What to Expect from Home Buyers, Home Sellers, and Renters Post-Pandemic
Posted On May 14, 2020
The coronavirus or covid-19 pandemic has impacted many industries including the real estate industry. Widespread layoffs and furloughs have caused economic disruption and social distancing procedures have impacted the way people do business. As states and municipalities gradually start to reopen, home buyers, home sellers, and renters will start to see the long-term impacts on the post-pandemic housing market.
Before the pandemic, low mortgage rates and a strong economy were setting the stage for a busy spring home buying and selling season. In recent years, the biggest challenge home shoppers have faced has been lack of available homes for sale. The pandemic has caused some home sellers to delay putting their home on the market or pull the listing, further contributing to low supply.
Mortgage rates have remained low, trending even lower according to some sources. Buyers who can find a home for sale have an opportunity to lock in a lower interest rate for years to come. Some lenders are tightening their credit standards or restricting loan funding to protect liquidity. As a well-capitalized, direct lender, we are prepared to continue offering our same loan products with the same requirements.
The demand for video tours and virtual listings has surged in recent weeks. Although pandemic-related restrictions have changed the way we tour homes, people who needed to move before stay-at-home orders, likely still need to move. Realtors and real estate agents are swapping live video walk-throughs for in-person tours and improving online listings with video and 3-D images. Many parts of the mortgage process can be completed online or through our mobile app.
Although the Great Recession caused home prices to drop, the circumstances for the current economic downturn are vastly different. While the financial crisis of 2007-2008 was brought on by risky lending, today’s lending standards are strict and safe. Despite an impending recession, home prices will likely still continue to appreciate because of mismatched supply and demand. National Association of Realtors (NAR) chief economist, Lawrence Yun, predicted, “I think given the inventory shortage prices will still rise on the affordable homes and mid-priced homes.”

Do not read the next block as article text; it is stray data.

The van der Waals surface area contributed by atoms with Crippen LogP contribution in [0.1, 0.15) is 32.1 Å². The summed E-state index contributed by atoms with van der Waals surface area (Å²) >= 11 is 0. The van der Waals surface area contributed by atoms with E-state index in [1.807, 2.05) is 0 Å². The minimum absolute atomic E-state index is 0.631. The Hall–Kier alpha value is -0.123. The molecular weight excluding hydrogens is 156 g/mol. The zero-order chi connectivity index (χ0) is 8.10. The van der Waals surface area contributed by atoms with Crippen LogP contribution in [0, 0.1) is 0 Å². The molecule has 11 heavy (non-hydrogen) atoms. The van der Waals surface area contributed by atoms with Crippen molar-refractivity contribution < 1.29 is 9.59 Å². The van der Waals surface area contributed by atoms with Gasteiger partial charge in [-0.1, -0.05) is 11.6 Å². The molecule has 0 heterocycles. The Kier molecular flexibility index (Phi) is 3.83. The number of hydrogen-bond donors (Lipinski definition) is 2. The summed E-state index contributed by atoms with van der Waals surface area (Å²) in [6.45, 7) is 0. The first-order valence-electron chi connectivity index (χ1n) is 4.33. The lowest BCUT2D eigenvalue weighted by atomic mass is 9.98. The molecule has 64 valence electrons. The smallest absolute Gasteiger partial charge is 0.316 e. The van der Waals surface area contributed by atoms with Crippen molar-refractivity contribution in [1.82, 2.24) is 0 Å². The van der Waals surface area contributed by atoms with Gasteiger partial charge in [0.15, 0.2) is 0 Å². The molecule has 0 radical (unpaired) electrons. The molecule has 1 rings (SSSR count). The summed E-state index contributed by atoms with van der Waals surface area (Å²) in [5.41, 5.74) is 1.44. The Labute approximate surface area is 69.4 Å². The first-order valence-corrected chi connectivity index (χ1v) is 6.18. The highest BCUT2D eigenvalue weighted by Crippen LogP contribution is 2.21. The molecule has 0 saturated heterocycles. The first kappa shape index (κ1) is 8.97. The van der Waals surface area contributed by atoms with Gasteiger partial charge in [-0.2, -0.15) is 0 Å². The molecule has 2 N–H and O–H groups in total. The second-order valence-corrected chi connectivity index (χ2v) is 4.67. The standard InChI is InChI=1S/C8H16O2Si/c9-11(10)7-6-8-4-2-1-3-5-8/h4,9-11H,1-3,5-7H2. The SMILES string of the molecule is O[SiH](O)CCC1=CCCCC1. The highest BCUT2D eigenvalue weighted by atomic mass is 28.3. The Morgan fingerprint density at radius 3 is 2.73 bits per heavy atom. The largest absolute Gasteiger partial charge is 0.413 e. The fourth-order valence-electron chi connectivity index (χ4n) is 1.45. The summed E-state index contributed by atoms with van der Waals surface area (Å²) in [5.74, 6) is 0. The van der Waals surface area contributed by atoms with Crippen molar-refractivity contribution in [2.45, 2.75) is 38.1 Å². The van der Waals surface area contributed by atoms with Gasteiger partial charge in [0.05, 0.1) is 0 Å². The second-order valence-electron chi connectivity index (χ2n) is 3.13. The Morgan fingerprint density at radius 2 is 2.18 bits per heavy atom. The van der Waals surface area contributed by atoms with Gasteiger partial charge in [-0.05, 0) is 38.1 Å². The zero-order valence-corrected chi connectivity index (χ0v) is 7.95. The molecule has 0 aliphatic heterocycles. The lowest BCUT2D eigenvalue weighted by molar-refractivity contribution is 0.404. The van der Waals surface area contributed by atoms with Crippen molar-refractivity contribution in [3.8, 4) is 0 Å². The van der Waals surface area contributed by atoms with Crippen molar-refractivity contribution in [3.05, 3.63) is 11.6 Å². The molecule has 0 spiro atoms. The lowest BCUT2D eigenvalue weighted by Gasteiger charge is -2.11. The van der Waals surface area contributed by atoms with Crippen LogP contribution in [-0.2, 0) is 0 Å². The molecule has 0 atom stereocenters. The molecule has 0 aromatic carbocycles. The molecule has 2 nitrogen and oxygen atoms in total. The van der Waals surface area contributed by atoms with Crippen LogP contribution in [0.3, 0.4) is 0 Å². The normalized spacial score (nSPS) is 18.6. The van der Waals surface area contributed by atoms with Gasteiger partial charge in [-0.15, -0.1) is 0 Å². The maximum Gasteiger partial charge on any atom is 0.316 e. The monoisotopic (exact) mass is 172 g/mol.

With layoffs and furloughs prompting a nationwide “rent strike,” April’s rent collection was stronger than expected, according to Forbes. With nearly 26 million unemployment claims filed in recent weeks, more of America’s 44 million renting households may be forced to pay a reduced rent or skip the payment entirely. Missed rental payments will especially hurt “mom-and-pop” landlords, or individual property owners collecting rent on an investment property.
If you choose to act as a landlord on an investment property, it’s important to think ahead to situations like this. Save an emergency fund if you can to cover your investment property’s mortgage in the case of missed rent. Consider shorter-term leases so you can replace a non-paying tenant with one who is able to pay the rent. Work with a lawyer to write a lease agreement that meets your needs and always protect yourself financially. If you can’t pay your mortgage because of your tenant’s missed rent, that will still hurt your credit score.
If both buyers and sellers return to the housing market this summer, most real estate professionals expect things to pick up where they left off. Low mortgage rates, sustained home price appreciation, and social distancing adjustments will likely keep everyone moving.